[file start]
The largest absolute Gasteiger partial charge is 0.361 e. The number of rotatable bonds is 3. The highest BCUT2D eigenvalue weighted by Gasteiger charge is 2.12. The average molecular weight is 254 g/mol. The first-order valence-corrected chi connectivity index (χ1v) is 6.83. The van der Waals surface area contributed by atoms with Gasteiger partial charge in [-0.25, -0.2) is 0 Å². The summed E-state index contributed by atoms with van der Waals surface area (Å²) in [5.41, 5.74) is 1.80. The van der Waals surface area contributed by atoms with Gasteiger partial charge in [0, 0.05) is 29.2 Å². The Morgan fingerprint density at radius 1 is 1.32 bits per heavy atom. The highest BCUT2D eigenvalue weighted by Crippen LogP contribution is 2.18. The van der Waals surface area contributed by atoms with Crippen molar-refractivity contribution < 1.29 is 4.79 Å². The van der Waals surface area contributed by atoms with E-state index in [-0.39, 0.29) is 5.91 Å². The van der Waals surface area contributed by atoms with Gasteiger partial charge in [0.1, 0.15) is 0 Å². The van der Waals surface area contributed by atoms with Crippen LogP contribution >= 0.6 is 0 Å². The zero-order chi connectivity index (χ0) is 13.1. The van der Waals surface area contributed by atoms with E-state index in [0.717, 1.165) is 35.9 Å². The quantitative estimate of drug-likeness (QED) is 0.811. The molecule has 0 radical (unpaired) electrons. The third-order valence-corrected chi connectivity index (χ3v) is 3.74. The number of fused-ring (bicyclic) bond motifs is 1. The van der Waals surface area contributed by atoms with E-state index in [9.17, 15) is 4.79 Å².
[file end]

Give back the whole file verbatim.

The largest absolute Gasteiger partial charge is 0.361 e. The number of rotatable bonds is 3. The highest BCUT2D eigenvalue weighted by Gasteiger charge is 2.12. The average molecular weight is 254 g/mol. The first-order valence-corrected chi connectivity index (χ1v) is 6.83. The van der Waals surface area contributed by atoms with Gasteiger partial charge in [-0.25, -0.2) is 0 Å². The summed E-state index contributed by atoms with van der Waals surface area (Å²) in [5.41, 5.74) is 1.80. The van der Waals surface area contributed by atoms with Gasteiger partial charge in [0, 0.05) is 29.2 Å². The Morgan fingerprint density at radius 1 is 1.32 bits per heavy atom. The highest BCUT2D eigenvalue weighted by Crippen LogP contribution is 2.18. The van der Waals surface area contributed by atoms with Crippen molar-refractivity contribution < 1.29 is 4.79 Å². The van der Waals surface area contributed by atoms with E-state index in [-0.39, 0.29) is 5.91 Å². The van der Waals surface area contributed by atoms with Gasteiger partial charge in [0.1, 0.15) is 0 Å². The van der Waals surface area contributed by atoms with Crippen LogP contribution >= 0.6 is 0 Å². The zero-order chi connectivity index (χ0) is 13.1. The van der Waals surface area contributed by atoms with E-state index in [0.717, 1.165) is 35.9 Å². The quantitative estimate of drug-likeness (QED) is 0.811. The molecule has 0 radical (unpaired) electrons. The third-order valence-corrected chi connectivity index (χ3v) is 3.74. The number of fused-ring (bicyclic) bond motifs is 1. The van der Waals surface area contributed by atoms with E-state index in [9.17, 15) is 4.79 Å².